Ancient History & Civilisation




THE intellectual career of Aristotle, after he left his royal pupil, paralleled the military career of Alexander; both lives were expressions of conquest and synthesis. Perhaps it was the philosopher who instilled into the mind of the youth that ardor for unity which gave some grandeur to Alexander’s victories; more probably that resolve descended to him from his father’s ambitions, and was fused into a passion by his maternal blood. If we would understand Alexander we must always remember that he bore in his veins the drunken vigor of Philip and the barbaric intensity of Olympias. Furthermore, Olympias claimed descent from Achilles. Therefore the Iliad had a special fascination for Alexander; when he crossed the Hellespont he was, in his interpretation, retracing the steps of Achilles; when he conquered Hither Asia he was completing the work that his ancestor had begun at Troy. Through all his campaigns he carried with him a copy of the Iliad annotated by Aristotle; often he placed it under his pillow at night beside his dagger, as if to symbolize the instrument and the goal.

Leonidas, an austere Molossian, trained the boy’s body, Lysimachus taught him letters, Aristotle tried to form his mind. Philip was anxious that Alexander should study philosophy, “so that,” he said, “you may not do a great many things of the sort that I am sorry to have done.”1 To some extent Aristotle made a Hellene of him; through all his life Alexander admired Greek literature, and envied Greek civilization. To two Greeks sitting with him at the wild banquet at which he slew Cleitus he said, “Do you not feel like demigods among savages when you are sitting in company with these Macedonians?”2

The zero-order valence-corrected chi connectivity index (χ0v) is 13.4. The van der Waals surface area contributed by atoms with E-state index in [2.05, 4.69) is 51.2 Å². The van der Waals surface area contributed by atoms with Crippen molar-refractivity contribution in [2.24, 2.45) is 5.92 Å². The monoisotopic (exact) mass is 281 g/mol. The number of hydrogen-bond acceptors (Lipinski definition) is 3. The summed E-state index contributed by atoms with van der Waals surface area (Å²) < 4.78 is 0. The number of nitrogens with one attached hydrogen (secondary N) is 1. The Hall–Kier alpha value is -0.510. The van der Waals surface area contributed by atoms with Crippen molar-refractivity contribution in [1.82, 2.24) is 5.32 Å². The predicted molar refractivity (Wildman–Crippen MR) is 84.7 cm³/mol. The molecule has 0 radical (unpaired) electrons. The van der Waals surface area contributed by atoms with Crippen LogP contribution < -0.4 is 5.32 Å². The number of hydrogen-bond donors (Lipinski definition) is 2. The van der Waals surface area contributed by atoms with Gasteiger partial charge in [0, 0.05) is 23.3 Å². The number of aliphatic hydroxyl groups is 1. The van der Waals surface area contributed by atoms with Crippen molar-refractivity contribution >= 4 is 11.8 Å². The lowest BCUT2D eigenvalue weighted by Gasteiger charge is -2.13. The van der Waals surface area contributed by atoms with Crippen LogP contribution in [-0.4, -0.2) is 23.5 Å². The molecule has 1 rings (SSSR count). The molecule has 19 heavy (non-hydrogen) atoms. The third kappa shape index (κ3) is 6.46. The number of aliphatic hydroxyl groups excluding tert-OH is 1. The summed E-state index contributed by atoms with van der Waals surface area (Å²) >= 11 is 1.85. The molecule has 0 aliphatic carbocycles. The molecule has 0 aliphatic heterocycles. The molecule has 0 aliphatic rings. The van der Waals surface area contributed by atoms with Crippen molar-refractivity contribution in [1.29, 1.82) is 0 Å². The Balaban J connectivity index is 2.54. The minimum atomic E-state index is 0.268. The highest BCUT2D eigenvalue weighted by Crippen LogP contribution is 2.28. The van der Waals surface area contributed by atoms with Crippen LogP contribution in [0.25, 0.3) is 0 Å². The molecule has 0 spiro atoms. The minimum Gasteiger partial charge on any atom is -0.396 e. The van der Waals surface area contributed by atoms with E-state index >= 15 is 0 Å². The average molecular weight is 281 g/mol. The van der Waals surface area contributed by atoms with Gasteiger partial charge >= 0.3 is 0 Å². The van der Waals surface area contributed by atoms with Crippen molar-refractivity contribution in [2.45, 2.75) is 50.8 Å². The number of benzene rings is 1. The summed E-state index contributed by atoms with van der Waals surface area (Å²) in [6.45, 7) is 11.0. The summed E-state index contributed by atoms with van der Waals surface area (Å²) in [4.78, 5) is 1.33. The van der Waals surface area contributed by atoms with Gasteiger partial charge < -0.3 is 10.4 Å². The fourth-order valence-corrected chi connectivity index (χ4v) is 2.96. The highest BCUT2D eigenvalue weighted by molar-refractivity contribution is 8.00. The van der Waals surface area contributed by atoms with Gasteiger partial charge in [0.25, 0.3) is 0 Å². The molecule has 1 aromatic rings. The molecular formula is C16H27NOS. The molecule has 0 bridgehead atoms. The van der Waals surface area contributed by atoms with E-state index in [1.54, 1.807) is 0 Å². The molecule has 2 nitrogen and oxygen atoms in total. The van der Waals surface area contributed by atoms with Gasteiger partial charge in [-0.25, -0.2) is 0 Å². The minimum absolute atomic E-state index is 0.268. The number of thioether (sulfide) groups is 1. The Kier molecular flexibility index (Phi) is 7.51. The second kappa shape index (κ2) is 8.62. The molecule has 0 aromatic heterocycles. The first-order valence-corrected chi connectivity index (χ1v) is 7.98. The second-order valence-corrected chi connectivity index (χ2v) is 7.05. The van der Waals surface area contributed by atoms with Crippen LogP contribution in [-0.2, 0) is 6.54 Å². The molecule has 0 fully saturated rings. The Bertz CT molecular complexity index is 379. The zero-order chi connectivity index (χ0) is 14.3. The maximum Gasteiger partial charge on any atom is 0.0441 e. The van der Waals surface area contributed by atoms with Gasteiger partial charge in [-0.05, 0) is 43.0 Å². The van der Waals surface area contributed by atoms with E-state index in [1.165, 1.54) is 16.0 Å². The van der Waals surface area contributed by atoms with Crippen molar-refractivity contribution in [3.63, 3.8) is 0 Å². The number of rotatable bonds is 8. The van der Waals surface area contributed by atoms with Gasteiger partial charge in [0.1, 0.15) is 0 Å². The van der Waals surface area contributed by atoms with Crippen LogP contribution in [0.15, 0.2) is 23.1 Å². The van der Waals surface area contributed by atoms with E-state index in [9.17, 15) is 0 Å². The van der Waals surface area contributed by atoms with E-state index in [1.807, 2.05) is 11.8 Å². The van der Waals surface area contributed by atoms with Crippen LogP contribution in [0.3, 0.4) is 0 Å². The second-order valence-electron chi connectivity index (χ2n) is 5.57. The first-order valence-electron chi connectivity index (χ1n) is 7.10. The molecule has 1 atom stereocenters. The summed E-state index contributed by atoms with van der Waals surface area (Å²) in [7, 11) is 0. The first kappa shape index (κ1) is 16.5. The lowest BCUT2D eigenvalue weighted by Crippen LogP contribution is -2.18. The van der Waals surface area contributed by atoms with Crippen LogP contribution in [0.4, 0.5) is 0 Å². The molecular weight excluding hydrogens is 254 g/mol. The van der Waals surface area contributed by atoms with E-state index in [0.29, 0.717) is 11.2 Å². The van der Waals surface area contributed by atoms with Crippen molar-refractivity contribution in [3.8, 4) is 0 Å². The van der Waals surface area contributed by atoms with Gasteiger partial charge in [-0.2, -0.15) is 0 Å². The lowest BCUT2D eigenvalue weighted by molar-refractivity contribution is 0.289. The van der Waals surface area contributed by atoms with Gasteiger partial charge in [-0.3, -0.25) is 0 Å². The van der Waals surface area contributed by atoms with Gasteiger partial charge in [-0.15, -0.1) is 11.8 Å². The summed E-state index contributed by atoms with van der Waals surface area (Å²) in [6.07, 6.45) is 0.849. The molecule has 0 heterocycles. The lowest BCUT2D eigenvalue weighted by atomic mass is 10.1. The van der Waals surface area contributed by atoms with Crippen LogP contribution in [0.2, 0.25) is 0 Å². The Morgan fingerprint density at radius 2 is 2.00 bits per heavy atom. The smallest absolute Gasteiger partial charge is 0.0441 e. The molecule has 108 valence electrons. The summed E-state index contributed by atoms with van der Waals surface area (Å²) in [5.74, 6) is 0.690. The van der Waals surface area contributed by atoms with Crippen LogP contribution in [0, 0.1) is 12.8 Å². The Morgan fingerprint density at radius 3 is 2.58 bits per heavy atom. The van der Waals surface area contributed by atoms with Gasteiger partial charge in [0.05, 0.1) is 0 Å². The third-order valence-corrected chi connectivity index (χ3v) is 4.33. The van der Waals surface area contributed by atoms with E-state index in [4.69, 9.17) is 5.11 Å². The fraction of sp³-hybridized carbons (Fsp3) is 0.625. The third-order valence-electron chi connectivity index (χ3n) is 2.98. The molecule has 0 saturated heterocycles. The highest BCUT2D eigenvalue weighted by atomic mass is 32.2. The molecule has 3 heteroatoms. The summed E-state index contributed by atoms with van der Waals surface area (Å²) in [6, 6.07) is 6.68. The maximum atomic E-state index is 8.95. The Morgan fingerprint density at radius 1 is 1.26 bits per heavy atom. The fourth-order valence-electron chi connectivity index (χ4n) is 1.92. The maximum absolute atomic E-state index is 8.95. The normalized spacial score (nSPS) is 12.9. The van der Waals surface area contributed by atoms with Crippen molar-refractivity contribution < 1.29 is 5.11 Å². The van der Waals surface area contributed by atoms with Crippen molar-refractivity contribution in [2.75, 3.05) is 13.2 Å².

Physically, Alexander was an ideal youth. He was good in every sport: a swift runner, a dashing horseman, a brilliant fencer, a practiced bowman, a fearless hunter. His friends wished him to enter the foot races at Olympia; he answered that he would be willing, if his opponents were kings. When all others had failed to tame the giant horse Bucephalus, Alexander succeeded; seeing which, says Plutarch, Philip acclaimed him with prophetic words: “My son, Macedonia is too small for you; seek out a larger empire, worthier of you.”3 Even on the march his wild energy found vent in shooting arrows at passing objects, or in alighting from, and remounting, his chariot at full speed. When a campaign lagged he would go hunting and, unaided and on foot, face any animal in combat; once, after an encounter with a lion, he was pleased to hear it said that he had fought as though it had been a duel to decide which of the two should be king.4 He liked hard work and dangerous enterprises, and could not bear to rest. He laughed at some of his generals, who had so many servants that they themselves could find nothing to do. “I wonder,” he told them, “that you with your experience do not know that those who work sleep more soundly than those for whom other people work. Have you yet to learn that the greatest need after our victories is to avoid the vices and the weaknesses of those whom we have conquered?”5 He grudged the time given to sleep, and said that “sleep and the act of generation chiefly made him sensible that he was mortal.”6 He was abstemious in eating, and, until his last years, in drinking, though he loved to linger with his friends over a goblet of wine. He despised rich foods, and refused the famous chefs who were offered him, saying that a night march gave him a good appetite for breakfast, and a light breakfast gave him an appetite for dinner.7 Perhaps in consequence of these habits his complexion was remarkably clear, and his body and breath, says Plutarch, “were so fragrant as to perfume the clothes that he wore.”8 Discounting the flattery of those who painted or carved or engraved his likeness, we know from his contemporaries that he was handsome beyond all precedents for a king, with expressive features, soft blue eyes, and luxuriant auburn hair. He helped to introduce into Europe the custom of shaving the beard, on the ground that whiskers offered too ready a handle for an enemy to grasp.8a In this little item, perhaps, lay his greatest influence upon history.